We all have our favourite actors and actresses. That little list of names that we keep in our heads, checking out the latest film they’re in, keeping up to date with their latest projects and feverishly stalking their social media accounts. We love them for different reasons; some are childhood favourites, others are ultimate crushes and some are just for their pure talent.
Then there are others, performers you love because they carry a certain theme throughout all of their movies; a common factor that you can’t help but pick out, even forgiving them for some serious cinema sins.
One such example is super vixen and total badass Angelina Jolie. Miss Jolie can do no wrong in my eyes and despite some seriously bad judgement calls on projects (I’m looking at you The Tourist) I find her style of bewitchment utterly transfixing.
Throughout her career, Jolie has mastered the art of strength on screen and has always stood out as a bad girl of Hollywood. Whether it’s through physical strength or emotional resilience, so many of her characters inspire a kind of power within their audience that stands out from other performers like her and it’s utterly addictive.
From characters such as an assassin to a Disney villain, Jolie has graced out screens in a wide variety of roles and with Maleficent: Mistress of Evil hitting UK screens on October 18th it only seems right that we dive into Angie’s back catalogue and take a look at some of her finest performances!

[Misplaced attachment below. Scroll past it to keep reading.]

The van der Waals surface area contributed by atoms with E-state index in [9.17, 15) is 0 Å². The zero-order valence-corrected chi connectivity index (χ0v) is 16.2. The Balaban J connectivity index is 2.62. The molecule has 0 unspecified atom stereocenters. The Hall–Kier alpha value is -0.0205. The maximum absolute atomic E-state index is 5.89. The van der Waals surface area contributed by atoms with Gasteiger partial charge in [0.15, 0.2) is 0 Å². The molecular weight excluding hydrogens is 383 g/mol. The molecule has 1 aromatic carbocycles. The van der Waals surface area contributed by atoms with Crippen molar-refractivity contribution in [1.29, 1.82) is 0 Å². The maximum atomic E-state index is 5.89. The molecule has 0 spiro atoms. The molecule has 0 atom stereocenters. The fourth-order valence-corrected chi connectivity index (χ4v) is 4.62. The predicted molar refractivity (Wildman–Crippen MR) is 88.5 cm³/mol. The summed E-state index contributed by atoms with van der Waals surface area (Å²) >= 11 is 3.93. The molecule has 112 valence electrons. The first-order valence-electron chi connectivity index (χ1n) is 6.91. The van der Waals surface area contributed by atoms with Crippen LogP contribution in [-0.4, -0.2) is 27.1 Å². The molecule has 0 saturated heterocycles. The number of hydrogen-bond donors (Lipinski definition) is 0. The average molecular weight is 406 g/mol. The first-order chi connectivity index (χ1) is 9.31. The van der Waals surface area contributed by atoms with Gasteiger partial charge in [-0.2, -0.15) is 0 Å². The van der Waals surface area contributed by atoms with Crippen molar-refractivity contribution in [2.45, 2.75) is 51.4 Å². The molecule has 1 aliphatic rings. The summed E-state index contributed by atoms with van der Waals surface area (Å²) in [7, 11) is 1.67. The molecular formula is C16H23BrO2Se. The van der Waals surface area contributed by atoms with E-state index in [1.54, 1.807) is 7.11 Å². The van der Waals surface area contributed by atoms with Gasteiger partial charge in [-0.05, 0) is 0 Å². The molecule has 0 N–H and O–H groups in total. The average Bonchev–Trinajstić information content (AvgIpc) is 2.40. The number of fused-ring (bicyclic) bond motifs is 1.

So here are Angelina Jolie’s top five most versitile performances.
The Bone Collector
While Ian Softley’s 1995 cult classic Hackers was Jolie’s feature film debut, her role in crime thriller The Bone Collector stands out as an early glimpse into how versatile and driven she is in regards to her role choices. Directed by Philip Noyce in 1999, The Bone Collector sees Jolie as New York police officer Amelia who, alongside quadriplegic ex-forensic expert Lincoln (Denzel Washington), must solve a series of grizzly murders.
The film itself is very much of its time. It’s a pretty typical 90’s crime drama with pleasantly cheesy editing transitions, somewhat clunky dialogue and real reach in murderous motive; making a silly but easy to follow non-thrilling thriller.
However, despite the film’s simple narrative and lack of general depth, Angelina’s character is more subtly complex than we might originally appreciate.
Jolie has always been known for choosing strong women to play but she rarely limits herself to stereotypical ideas of what makes a female character strong. Her role as Amelia is a great example of how Jolie uses the combination of androgynous performance and vulnerability as a way to exude strength and relatability.
Amelia is a newly recruited police officer; her appearance is subtle and Angelina’s sexuality, which is so often amplified within her roles, is downplayed. She’s fairly masculine in her appearance and, despite a throwaway comment on her past as a child-model, we’re encouraged to believe that her lack of overt sexuality is because she wants to be taken seriously, something she’s still trying to coax out of her male colleagues.
This general idea that beauty and professionalism cannot co-exist is an old and boring concept, it’s a paint-by-numbers part of character aesthetic. It’s the idea that if you want a woman to be taken seriously, strip her of make-up and any typically feminine apparel.
However, it’s Amelia’s vulnerability and displays of clear emotion that makes the character so interesting. We’re consistently encouraged to think of her as strong and fierce and yet Jolie’s performance allows us to consider that this also comes with empathy, fear and sadness; something we don’t always see within strong female characters, especially within 90’s cinema.
There is strength in her vulnerability and her willingness to be emotionally attached to her responsibility to protecting civility. It’s something Angelina plays so well and has carried through into many of her other characters.